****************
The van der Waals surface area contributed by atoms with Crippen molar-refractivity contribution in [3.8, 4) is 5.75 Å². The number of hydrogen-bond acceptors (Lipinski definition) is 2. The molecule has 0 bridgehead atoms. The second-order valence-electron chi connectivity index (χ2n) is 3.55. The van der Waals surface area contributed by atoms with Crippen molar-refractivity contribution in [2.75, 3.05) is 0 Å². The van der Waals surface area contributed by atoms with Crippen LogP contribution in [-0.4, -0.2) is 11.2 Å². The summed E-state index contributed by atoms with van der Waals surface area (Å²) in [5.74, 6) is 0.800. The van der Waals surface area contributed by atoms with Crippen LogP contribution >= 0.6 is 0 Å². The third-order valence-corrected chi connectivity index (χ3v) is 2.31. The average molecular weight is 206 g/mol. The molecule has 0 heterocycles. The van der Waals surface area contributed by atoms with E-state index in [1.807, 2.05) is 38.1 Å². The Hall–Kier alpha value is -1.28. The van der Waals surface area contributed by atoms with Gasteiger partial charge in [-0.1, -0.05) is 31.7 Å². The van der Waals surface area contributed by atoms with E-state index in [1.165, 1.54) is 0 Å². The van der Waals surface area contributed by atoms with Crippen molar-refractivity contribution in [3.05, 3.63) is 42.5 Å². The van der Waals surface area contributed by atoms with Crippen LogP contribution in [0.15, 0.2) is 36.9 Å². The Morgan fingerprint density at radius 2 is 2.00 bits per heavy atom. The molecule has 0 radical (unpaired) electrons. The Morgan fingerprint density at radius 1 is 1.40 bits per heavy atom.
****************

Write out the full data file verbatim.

The van der Waals surface area contributed by atoms with Crippen molar-refractivity contribution in [3.8, 4) is 5.75 Å². The number of hydrogen-bond acceptors (Lipinski definition) is 2. The molecule has 0 bridgehead atoms. The second-order valence-electron chi connectivity index (χ2n) is 3.55. The van der Waals surface area contributed by atoms with Crippen molar-refractivity contribution in [2.75, 3.05) is 0 Å². The van der Waals surface area contributed by atoms with Crippen LogP contribution in [-0.4, -0.2) is 11.2 Å². The summed E-state index contributed by atoms with van der Waals surface area (Å²) in [5.74, 6) is 0.800. The van der Waals surface area contributed by atoms with Crippen LogP contribution >= 0.6 is 0 Å². The third-order valence-corrected chi connectivity index (χ3v) is 2.31. The average molecular weight is 206 g/mol. The molecule has 0 heterocycles. The van der Waals surface area contributed by atoms with E-state index in [1.807, 2.05) is 38.1 Å². The Hall–Kier alpha value is -1.28. The van der Waals surface area contributed by atoms with Gasteiger partial charge in [-0.1, -0.05) is 31.7 Å². The van der Waals surface area contributed by atoms with E-state index in [1.165, 1.54) is 0 Å². The van der Waals surface area contributed by atoms with Crippen molar-refractivity contribution in [3.05, 3.63) is 42.5 Å². The van der Waals surface area contributed by atoms with Crippen LogP contribution in [0.15, 0.2) is 36.9 Å². The Morgan fingerprint density at radius 2 is 2.00 bits per heavy atom. The molecule has 0 radical (unpaired) electrons. The Morgan fingerprint density at radius 1 is 1.40 bits per heavy atom.